Mythbusting the tax reform debate
14 September 2015: Deloitte has today published the first of two reports aimed at shedding light on the tax reform debate which to date has been characterised by a proliferation of myths and misconceptions. The first Shedding light on the debate: Mythbusting tax reform paper covers three areas: fiscal drag, GST and company tax.
Fiscal drag – is it doing the heavy lifting?
Myth 1: Budget repair in Australia is 80% reliant on ‘fiscal drag’ (or ‘bracket creep’) – the taxation by stealth process that pushes taxpayers into higher tax brackets as their wages rise over time.
Fact: Fiscal drag only contributes 10% of the revenue increase by 2018-19.
Why is the myth wrong? Because the engine that powers fiscal drag is wage growth, and wage growth in Australia is at record lows. Far and away the biggest driver of Treasury’s forecasts of a higher tax take (accounting for more than 70% of the increase) is simply the economy gets bigger over time as prices and the economy grow.
Myth 2: Middle Australia is the biggest loser from fiscal drag.
Fact: Although middle Australia feels this pain (for example, marginal tax rates rise from 32.5 to 37 cents in the dollar at $80,000), the share of income lost to tax is set to rise far faster for lower income earners (whose marginal tax rates rise from 19 to 32.5 cents in the dollar at $37,000, and who may also lose some government benefits as their income rises).
Why is the myth wrong? Because Australia has a progressive tax system and because our social safety net is means tested. That first factor (progressivity) explains why the tax curve starts to be steeper as income first rises, and the second factor (means testing) explains why higher incomes can result in fewer benefits as well as more taxes.
Can a GST increase be fair?
Myth 3: Any increase in the GST (a higher rate or bigger base) would punish the poor.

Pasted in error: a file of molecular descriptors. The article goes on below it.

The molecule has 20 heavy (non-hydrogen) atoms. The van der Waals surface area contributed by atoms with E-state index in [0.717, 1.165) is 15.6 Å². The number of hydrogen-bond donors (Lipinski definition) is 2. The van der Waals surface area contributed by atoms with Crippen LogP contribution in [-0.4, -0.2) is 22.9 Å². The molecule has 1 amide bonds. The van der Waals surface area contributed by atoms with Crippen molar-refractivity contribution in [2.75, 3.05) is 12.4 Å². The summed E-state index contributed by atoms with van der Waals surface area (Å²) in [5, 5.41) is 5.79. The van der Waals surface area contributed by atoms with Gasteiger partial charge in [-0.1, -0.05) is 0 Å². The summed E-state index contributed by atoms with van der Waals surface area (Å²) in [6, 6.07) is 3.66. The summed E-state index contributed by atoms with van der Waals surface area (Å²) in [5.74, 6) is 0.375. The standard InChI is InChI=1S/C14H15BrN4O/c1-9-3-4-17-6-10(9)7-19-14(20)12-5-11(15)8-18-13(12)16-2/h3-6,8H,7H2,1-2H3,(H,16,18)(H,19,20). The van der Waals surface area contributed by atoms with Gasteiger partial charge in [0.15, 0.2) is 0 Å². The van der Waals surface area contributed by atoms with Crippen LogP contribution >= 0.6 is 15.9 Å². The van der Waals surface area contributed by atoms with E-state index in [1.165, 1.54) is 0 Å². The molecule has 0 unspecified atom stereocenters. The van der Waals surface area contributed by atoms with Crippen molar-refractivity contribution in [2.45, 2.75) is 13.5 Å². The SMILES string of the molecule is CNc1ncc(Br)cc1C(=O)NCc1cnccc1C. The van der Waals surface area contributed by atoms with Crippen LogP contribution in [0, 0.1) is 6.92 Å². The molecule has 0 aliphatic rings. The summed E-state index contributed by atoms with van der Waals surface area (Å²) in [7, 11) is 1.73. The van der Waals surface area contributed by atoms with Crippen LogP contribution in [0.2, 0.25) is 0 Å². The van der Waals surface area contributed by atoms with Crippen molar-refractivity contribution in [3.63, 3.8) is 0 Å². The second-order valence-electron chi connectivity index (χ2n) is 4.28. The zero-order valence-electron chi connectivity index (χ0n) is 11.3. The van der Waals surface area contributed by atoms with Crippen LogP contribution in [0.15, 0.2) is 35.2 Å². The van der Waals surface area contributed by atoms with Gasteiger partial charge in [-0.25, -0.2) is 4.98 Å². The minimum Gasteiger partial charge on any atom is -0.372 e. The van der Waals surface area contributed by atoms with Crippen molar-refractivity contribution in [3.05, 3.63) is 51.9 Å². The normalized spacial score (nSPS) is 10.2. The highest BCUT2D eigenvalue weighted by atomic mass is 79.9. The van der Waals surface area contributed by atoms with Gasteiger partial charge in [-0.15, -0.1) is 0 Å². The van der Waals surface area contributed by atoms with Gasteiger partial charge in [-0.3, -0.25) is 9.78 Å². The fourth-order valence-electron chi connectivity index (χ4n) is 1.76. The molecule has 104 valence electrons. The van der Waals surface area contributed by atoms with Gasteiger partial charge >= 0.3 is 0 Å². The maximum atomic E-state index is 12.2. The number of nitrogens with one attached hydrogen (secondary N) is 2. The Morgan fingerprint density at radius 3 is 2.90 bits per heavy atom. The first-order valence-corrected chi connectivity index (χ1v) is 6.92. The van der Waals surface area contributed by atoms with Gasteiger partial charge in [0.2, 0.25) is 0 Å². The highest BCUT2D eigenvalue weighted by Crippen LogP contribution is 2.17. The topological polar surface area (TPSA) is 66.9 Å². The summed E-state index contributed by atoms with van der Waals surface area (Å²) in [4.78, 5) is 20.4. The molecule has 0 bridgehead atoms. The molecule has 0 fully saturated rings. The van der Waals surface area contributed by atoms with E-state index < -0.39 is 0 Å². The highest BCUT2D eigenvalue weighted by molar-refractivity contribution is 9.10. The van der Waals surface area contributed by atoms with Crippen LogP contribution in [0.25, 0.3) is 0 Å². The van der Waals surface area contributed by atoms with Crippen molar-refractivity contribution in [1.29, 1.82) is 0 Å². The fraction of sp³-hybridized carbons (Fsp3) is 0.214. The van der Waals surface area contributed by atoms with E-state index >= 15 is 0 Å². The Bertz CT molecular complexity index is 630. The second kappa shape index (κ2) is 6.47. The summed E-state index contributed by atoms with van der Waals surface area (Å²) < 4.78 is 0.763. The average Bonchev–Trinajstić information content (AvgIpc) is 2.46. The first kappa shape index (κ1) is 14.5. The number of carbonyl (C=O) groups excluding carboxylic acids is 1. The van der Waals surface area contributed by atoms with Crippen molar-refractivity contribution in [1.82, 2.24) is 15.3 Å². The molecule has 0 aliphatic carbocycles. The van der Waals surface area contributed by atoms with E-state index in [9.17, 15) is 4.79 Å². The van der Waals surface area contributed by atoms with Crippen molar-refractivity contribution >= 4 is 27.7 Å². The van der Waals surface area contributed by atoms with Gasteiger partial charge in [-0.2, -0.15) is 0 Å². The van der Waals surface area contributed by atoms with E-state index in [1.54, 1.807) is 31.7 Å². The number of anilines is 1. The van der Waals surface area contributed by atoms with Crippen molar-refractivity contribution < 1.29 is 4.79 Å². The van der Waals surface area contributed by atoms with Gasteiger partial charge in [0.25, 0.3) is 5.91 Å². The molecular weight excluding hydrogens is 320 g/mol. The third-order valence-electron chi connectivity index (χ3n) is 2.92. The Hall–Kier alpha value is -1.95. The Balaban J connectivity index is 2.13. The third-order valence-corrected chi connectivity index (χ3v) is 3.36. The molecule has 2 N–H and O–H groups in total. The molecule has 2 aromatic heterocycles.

Fact: That myth ignores the bleeding obvious: we can raise pensions and benefits and tweak the personal tax system to keep the less well-off at least no worse off than now.
Why is the myth wrong? Fairness isn’t the outcome of a particular part of a particular tax reform package. That’s like measuring how well runners do in a race at the half way point: interesting to know, but not ultimately what counts. If you hear someone saying tax reform “just isn’t on” because of the fairness impact of one part of a proposed package – instead of all of a tax reform package – then feel free to switch off.
Should a cut in company tax wait?
Myth 4: Any cut in company taxes would just be welfare for plutocrats.
Fact: The key determinant of which taxes we should cut first is the damage they do to the economy, and Treasury and other economists rank company taxes among Australia’s most damaging taxes. Besides, and as Treasury also notes, the biggest beneficiary of lower company taxes would be Australian families, as lower company taxes mean more investment, jobs and higher wages. (Yes, you read that right: the actual winners would be the people, not the plutocrats.)
Why is the myth wrong? A lower company tax rate benefits Australians by providing more growth, investment, employment and higher living standards. Let’s not ignore a good reform option simply because it may be hard to explain to the voters that they’ll be the real beneficiaries.
Myth 5: Tax reform has to wait – the Budget is too battered, and tax reform takes time.
Fact: Tax reform and tax cuts are two different things.
Why is the myth wrong? After a decade in which we’ve voted for everything from family benefits to disability insurance and tax cuts, Australia now spends rather more than it raises in revenue. So you should be rightly suspicious of tax ‘reform’ plans that are merely proposals for tax cuts. Only treat them seriously if they come stapled to matching detailed proposals to cut spending or to raise other taxes. If they don’t, then do yourself a favour and file them cylindrically. But genuine tax reform can boost the prosperity of Australia and Australians by (1) raising the same amount of money, (2) doing so in a less economically damaging way, and (3) looking after the interest of the poor. And other nations have already taken action, including a number of our Asia Pacific neighbours and key trading partners.
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